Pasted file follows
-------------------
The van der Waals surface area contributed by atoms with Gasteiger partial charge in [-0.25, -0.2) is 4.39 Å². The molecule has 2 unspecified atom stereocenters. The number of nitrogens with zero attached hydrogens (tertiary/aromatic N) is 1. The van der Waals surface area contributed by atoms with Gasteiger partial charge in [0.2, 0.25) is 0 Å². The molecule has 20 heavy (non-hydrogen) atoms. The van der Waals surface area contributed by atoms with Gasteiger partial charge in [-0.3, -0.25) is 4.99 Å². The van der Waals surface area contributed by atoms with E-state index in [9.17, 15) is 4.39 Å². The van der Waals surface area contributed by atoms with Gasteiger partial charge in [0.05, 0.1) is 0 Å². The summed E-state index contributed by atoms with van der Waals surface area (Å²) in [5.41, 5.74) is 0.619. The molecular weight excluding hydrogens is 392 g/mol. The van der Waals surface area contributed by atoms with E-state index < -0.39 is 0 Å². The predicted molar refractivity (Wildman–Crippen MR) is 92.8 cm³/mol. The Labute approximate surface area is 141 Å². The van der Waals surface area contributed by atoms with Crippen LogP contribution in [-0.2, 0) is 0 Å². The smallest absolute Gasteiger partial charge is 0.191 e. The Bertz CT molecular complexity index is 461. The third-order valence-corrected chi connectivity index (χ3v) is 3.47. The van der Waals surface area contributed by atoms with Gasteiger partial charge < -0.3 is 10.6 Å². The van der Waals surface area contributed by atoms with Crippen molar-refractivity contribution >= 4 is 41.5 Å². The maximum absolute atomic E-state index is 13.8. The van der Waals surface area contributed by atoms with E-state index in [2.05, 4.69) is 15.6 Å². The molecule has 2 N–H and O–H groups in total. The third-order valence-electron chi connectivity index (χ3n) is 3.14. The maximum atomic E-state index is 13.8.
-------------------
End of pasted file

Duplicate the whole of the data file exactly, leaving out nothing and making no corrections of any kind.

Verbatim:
The van der Waals surface area contributed by atoms with Gasteiger partial charge in [-0.25, -0.2) is 4.39 Å². The molecule has 2 unspecified atom stereocenters. The number of nitrogens with zero attached hydrogens (tertiary/aromatic N) is 1. The van der Waals surface area contributed by atoms with Gasteiger partial charge in [0.2, 0.25) is 0 Å². The molecule has 20 heavy (non-hydrogen) atoms. The van der Waals surface area contributed by atoms with Gasteiger partial charge in [-0.3, -0.25) is 4.99 Å². The van der Waals surface area contributed by atoms with E-state index in [9.17, 15) is 4.39 Å². The van der Waals surface area contributed by atoms with Gasteiger partial charge in [0.05, 0.1) is 0 Å². The summed E-state index contributed by atoms with van der Waals surface area (Å²) in [5.41, 5.74) is 0.619. The molecular weight excluding hydrogens is 392 g/mol. The van der Waals surface area contributed by atoms with E-state index < -0.39 is 0 Å². The predicted molar refractivity (Wildman–Crippen MR) is 92.8 cm³/mol. The Labute approximate surface area is 141 Å². The van der Waals surface area contributed by atoms with Crippen LogP contribution in [-0.2, 0) is 0 Å². The smallest absolute Gasteiger partial charge is 0.191 e. The Bertz CT molecular complexity index is 461. The third-order valence-corrected chi connectivity index (χ3v) is 3.47. The van der Waals surface area contributed by atoms with Gasteiger partial charge < -0.3 is 10.6 Å². The van der Waals surface area contributed by atoms with Crippen molar-refractivity contribution >= 4 is 41.5 Å². The maximum absolute atomic E-state index is 13.8. The van der Waals surface area contributed by atoms with E-state index in [2.05, 4.69) is 15.6 Å². The molecule has 2 N–H and O–H groups in total. The third-order valence-electron chi connectivity index (χ3n) is 3.14. The maximum atomic E-state index is 13.8.